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Choosing a Blogging Platform for New Bloggers

The following post is from Jo-Lynne of Musings of a Housewife and DCR Design:

blogging platform
source: US Army Corps of Engineers

Often when a newbie blogger approaches me about blog design, her first question is, What platform do you recommend?

It sounds like a simple question, doesn’t it?  I wish the answer were cut and dried, but unfortunately it is not.  There are many factors to consider.  For example, do you plan to blog professionally or for fun?  Do you need a lot of fancy features?  Do you want the ability to customize your template?  Do you know CSS code?  Do you plan to host ads on your blog?  What is your budget?

In this post, I will outline the three most popular blogging platforms and some of their pros and cons:

1. Blogger.

Blogger’s biggest selling point is that it is entirely FREE!  Blogger is a great platform for hobbyists and beginners who aren’t sure how long they will be blogging.  It’s simple to set up an account, and you can have a blog up and running on Blogger in a matter of mere seconds; all you need is a gmail account.

Blogger provides an assortment of free design templates to choose from, but it also allows you a great deal of freedom if you know CSS code (or a good designer.)  The free templates are easy to customize, or you can start from scratch and build your own design in the CSS.

Blogger is fairly reliable and has a great Help forum, although there is no personal support.  However, there is a wealth of information available if you know where to look.  There are whole blogs dedicated to explaining how to customize Blogger and how to troubleshoot when problems arise.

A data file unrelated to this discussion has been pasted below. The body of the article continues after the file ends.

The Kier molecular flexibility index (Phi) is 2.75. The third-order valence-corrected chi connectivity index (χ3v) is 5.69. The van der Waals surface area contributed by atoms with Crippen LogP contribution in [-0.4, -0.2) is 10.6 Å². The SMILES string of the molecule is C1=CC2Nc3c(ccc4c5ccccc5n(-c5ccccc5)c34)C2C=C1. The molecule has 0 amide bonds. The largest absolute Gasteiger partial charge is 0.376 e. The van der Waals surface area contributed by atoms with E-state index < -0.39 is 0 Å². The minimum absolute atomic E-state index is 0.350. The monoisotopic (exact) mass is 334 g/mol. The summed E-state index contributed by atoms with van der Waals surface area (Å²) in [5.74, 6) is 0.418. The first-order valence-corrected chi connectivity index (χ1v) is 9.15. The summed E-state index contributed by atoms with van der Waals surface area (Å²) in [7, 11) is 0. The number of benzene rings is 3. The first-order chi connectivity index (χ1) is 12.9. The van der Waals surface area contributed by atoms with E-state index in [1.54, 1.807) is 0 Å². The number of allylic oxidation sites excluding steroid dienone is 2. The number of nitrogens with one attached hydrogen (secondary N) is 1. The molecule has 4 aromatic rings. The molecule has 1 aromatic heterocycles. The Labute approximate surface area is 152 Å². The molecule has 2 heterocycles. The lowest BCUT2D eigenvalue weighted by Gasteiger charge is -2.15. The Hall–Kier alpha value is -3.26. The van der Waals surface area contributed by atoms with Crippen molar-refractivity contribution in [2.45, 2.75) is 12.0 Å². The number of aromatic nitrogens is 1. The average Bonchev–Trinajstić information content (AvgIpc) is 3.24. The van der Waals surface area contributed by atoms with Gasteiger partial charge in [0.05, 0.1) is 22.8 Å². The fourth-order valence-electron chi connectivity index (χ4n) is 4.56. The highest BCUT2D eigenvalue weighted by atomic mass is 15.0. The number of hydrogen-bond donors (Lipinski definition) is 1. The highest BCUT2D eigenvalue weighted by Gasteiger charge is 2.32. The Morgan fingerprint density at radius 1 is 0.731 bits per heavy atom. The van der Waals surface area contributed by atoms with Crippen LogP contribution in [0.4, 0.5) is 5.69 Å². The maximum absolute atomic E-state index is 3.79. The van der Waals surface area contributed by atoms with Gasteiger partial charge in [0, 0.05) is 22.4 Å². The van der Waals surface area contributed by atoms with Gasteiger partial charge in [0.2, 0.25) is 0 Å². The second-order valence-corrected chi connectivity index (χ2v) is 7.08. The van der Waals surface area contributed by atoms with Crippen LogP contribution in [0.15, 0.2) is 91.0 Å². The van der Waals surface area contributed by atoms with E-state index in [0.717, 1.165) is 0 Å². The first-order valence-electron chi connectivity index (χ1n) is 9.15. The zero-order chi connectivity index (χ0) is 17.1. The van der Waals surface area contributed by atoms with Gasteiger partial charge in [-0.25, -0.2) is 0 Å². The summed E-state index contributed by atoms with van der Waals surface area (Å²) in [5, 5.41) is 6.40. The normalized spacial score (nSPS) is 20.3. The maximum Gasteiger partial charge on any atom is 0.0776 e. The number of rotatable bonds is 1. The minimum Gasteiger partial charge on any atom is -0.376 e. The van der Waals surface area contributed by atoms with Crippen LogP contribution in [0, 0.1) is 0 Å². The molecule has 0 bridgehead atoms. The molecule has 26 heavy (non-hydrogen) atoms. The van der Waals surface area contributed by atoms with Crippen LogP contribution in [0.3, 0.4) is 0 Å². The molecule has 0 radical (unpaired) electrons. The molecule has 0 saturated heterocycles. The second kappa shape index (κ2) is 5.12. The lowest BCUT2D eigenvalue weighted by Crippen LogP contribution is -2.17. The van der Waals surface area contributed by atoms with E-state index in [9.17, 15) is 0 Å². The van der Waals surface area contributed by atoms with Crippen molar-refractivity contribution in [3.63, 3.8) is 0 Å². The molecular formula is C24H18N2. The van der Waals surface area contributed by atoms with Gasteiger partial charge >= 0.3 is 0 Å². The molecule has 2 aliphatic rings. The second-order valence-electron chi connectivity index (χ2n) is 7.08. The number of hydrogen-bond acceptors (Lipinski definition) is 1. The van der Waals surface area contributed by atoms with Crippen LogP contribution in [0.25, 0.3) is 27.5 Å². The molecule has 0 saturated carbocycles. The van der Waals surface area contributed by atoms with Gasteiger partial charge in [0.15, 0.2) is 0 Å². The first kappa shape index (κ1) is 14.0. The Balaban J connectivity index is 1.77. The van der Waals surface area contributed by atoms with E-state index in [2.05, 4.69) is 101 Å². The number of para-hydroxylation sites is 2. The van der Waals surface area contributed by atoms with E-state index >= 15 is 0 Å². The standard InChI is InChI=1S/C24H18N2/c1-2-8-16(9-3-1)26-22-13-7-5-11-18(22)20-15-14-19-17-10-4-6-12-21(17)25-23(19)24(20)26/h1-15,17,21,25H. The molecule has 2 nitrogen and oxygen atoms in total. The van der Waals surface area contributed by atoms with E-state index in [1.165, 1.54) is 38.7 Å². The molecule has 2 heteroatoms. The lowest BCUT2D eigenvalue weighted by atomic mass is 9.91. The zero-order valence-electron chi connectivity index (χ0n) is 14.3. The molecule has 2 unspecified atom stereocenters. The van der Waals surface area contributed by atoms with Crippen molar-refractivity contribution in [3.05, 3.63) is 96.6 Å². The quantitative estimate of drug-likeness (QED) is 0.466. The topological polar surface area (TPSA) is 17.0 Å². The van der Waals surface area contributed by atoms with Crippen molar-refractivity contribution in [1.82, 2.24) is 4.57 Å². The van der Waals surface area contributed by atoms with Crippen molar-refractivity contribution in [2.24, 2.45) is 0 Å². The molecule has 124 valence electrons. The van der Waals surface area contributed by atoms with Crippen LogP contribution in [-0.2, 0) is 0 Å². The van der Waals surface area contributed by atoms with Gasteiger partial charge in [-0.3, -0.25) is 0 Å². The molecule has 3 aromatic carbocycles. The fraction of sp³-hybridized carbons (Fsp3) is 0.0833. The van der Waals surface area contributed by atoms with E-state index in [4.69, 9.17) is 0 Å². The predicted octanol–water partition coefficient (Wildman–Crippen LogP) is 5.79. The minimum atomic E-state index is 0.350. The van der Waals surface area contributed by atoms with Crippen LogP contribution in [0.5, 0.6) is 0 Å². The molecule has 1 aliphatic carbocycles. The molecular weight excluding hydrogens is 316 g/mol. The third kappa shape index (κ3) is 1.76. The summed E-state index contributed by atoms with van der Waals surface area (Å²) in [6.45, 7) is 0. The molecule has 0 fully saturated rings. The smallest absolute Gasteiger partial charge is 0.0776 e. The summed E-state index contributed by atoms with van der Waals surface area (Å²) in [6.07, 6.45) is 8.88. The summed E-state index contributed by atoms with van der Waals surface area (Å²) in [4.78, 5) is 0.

2.  Typepad.

Probably the least popular of the three, but still worth mentioning, is Typepad.  Like Blogger, Typepad is easy to use and easy to set up.  However, Typepad is not free.  You will pay anywhere from $8.95 to $29.95 a month for Typepad’s service.  They offer a free 14-day trial so you can take it for a test drive if you wish.

Typepad has extensive Help forums and fabulous personal support if you need it.

Design-wise, I don’t find Typepad quite as easy to customize as I do Blogger, and your options are a bit more limited unless you switch to full CSS.  But Typepad is great for people who want a sleek, simple blogging platform and are willing to pay for the personal support that comes along with it.

3. WordPress.

There is a version of WordPress that is a free hosted platform similar to Blogger (and Mandi has a tutorial for setting up a free blog with WordPress here), but for the purpose of this post, when I use the term WordPress, I am referring to the self-hosted platform supported by

WordPress is generally viewed as the most professional option.  You will have to secure your own hosting service, and you will need to have a basic understanding of CSS and PHP, but of course there are plenty of online tutorials available to help you along.  WordPress allows you total control over your blog, and there are a plethora of widgets and plugins and themes available for self-hosted WordPress blogs.  The possibilities for customability are virtually endless.

As you can see, the choice of blogging platform depends largely on your personal preferences and ambitions for your blog, but hopefully this article has helped you figure out which one is right for you!

What blogging platform(s) do you use?  Which do you recommend?

Jo-Lynne Shane is a happily married mom to three lively school-aged children. When she’s not buried under piles of laundry or a kneading a mound of bread dough, she writes at Musings of a Housewife about faith, family, food and fashion, as well as blogging and design tips. As if that’s not enough, you can also find her beautifying the blogosphere at DCR Design.